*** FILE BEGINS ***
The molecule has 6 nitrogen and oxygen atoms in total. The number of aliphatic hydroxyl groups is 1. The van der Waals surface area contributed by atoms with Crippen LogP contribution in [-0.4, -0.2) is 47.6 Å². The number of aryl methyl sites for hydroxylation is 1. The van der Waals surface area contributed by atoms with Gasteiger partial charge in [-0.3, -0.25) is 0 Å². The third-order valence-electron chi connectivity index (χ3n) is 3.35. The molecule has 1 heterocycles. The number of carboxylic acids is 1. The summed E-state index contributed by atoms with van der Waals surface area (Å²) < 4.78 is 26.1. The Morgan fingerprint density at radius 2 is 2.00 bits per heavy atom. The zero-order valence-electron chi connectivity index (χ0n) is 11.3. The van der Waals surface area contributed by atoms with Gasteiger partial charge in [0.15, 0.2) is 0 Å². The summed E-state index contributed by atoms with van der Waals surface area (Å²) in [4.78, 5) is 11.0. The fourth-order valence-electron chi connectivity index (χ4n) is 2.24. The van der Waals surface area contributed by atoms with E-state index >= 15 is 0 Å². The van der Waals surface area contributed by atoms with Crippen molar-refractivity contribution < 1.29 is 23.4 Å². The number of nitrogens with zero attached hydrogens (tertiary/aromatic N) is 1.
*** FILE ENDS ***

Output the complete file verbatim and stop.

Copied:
The molecule has 6 nitrogen and oxygen atoms in total. The number of aliphatic hydroxyl groups is 1. The van der Waals surface area contributed by atoms with Crippen LogP contribution in [-0.4, -0.2) is 47.6 Å². The number of aryl methyl sites for hydroxylation is 1. The van der Waals surface area contributed by atoms with Gasteiger partial charge in [-0.3, -0.25) is 0 Å². The third-order valence-electron chi connectivity index (χ3n) is 3.35. The molecule has 1 heterocycles. The number of carboxylic acids is 1. The summed E-state index contributed by atoms with van der Waals surface area (Å²) < 4.78 is 26.1. The Morgan fingerprint density at radius 2 is 2.00 bits per heavy atom. The zero-order valence-electron chi connectivity index (χ0n) is 11.3. The van der Waals surface area contributed by atoms with Gasteiger partial charge in [0.15, 0.2) is 0 Å². The summed E-state index contributed by atoms with van der Waals surface area (Å²) in [4.78, 5) is 11.0. The fourth-order valence-electron chi connectivity index (χ4n) is 2.24. The van der Waals surface area contributed by atoms with E-state index >= 15 is 0 Å². The van der Waals surface area contributed by atoms with Crippen molar-refractivity contribution < 1.29 is 23.4 Å². The number of nitrogens with zero attached hydrogens (tertiary/aromatic N) is 1.